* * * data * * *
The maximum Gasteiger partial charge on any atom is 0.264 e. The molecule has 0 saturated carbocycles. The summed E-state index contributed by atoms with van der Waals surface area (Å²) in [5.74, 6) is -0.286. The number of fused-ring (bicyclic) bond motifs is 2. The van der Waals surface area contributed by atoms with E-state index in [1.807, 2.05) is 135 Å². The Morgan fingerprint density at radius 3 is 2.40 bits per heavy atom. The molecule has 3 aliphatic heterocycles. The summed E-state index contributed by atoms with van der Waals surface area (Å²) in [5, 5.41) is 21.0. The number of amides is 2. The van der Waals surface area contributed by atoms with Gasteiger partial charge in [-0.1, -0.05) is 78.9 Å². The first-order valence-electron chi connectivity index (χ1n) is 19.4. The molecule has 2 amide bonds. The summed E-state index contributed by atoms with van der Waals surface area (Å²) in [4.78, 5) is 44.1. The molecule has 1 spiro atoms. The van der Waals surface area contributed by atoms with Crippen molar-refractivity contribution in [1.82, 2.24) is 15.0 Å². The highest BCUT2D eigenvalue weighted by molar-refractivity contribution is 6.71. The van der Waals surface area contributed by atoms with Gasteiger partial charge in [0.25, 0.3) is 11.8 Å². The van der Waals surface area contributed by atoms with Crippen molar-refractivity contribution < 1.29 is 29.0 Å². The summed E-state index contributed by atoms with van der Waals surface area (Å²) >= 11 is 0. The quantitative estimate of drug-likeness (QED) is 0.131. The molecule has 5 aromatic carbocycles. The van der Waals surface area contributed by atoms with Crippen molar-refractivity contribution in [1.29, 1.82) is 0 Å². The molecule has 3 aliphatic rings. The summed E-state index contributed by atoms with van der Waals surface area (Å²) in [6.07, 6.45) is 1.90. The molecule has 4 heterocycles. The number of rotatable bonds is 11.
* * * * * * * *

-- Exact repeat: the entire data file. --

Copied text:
The maximum Gasteiger partial charge on any atom is 0.264 e. The molecule has 0 saturated carbocycles. The summed E-state index contributed by atoms with van der Waals surface area (Å²) in [5.74, 6) is -0.286. The number of fused-ring (bicyclic) bond motifs is 2. The van der Waals surface area contributed by atoms with E-state index in [1.807, 2.05) is 135 Å². The Morgan fingerprint density at radius 3 is 2.40 bits per heavy atom. The molecule has 3 aliphatic heterocycles. The summed E-state index contributed by atoms with van der Waals surface area (Å²) in [5, 5.41) is 21.0. The number of amides is 2. The van der Waals surface area contributed by atoms with Gasteiger partial charge in [-0.1, -0.05) is 78.9 Å². The first-order valence-electron chi connectivity index (χ1n) is 19.4. The molecule has 2 amide bonds. The summed E-state index contributed by atoms with van der Waals surface area (Å²) in [4.78, 5) is 44.1. The molecule has 1 spiro atoms. The van der Waals surface area contributed by atoms with Crippen molar-refractivity contribution in [1.82, 2.24) is 15.0 Å². The highest BCUT2D eigenvalue weighted by molar-refractivity contribution is 6.71. The van der Waals surface area contributed by atoms with Gasteiger partial charge in [0.25, 0.3) is 11.8 Å². The van der Waals surface area contributed by atoms with Crippen molar-refractivity contribution < 1.29 is 29.0 Å². The summed E-state index contributed by atoms with van der Waals surface area (Å²) >= 11 is 0. The quantitative estimate of drug-likeness (QED) is 0.131. The molecule has 5 aromatic carbocycles. The van der Waals surface area contributed by atoms with Crippen molar-refractivity contribution in [1.29, 1.82) is 0 Å². The molecule has 3 aliphatic rings. The summed E-state index contributed by atoms with van der Waals surface area (Å²) in [6.07, 6.45) is 1.90. The molecule has 4 heterocycles. The number of rotatable bonds is 11.